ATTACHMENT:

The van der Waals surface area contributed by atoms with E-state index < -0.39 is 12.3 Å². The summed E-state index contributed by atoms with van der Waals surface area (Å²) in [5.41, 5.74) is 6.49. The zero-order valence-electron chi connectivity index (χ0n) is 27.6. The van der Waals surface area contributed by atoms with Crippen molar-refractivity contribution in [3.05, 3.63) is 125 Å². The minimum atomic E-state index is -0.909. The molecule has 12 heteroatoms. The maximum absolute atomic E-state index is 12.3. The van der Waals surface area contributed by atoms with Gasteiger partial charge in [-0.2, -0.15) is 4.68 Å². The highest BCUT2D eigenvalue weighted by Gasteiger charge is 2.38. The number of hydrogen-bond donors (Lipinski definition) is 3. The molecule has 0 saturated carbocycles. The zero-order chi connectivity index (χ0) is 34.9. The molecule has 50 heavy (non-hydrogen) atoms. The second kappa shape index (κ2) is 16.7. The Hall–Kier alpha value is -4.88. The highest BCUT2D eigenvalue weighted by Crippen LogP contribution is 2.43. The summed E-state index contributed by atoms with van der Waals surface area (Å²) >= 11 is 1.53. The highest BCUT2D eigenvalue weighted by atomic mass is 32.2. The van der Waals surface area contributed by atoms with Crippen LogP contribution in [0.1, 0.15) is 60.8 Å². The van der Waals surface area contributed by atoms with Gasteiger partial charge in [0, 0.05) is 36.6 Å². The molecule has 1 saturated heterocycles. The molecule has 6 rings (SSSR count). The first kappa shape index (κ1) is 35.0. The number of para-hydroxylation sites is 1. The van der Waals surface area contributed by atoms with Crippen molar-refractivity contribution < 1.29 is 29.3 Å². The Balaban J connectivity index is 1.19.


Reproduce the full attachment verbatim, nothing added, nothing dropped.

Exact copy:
The van der Waals surface area contributed by atoms with E-state index < -0.39 is 12.3 Å². The summed E-state index contributed by atoms with van der Waals surface area (Å²) in [5.41, 5.74) is 6.49. The zero-order valence-electron chi connectivity index (χ0n) is 27.6. The van der Waals surface area contributed by atoms with Crippen molar-refractivity contribution in [3.05, 3.63) is 125 Å². The minimum atomic E-state index is -0.909. The molecule has 12 heteroatoms. The maximum absolute atomic E-state index is 12.3. The van der Waals surface area contributed by atoms with Gasteiger partial charge in [-0.2, -0.15) is 4.68 Å². The highest BCUT2D eigenvalue weighted by Gasteiger charge is 2.38. The number of hydrogen-bond donors (Lipinski definition) is 3. The molecule has 0 saturated carbocycles. The zero-order chi connectivity index (χ0) is 34.9. The molecule has 50 heavy (non-hydrogen) atoms. The second kappa shape index (κ2) is 16.7. The Hall–Kier alpha value is -4.88. The highest BCUT2D eigenvalue weighted by Crippen LogP contribution is 2.43. The summed E-state index contributed by atoms with van der Waals surface area (Å²) >= 11 is 1.53. The highest BCUT2D eigenvalue weighted by atomic mass is 32.2. The van der Waals surface area contributed by atoms with Crippen LogP contribution in [0.1, 0.15) is 60.8 Å². The van der Waals surface area contributed by atoms with Gasteiger partial charge in [0, 0.05) is 36.6 Å². The molecule has 1 saturated heterocycles. The molecule has 6 rings (SSSR count). The first kappa shape index (κ1) is 35.0. The number of para-hydroxylation sites is 1. The van der Waals surface area contributed by atoms with Crippen molar-refractivity contribution < 1.29 is 29.3 Å². The Balaban J connectivity index is 1.19.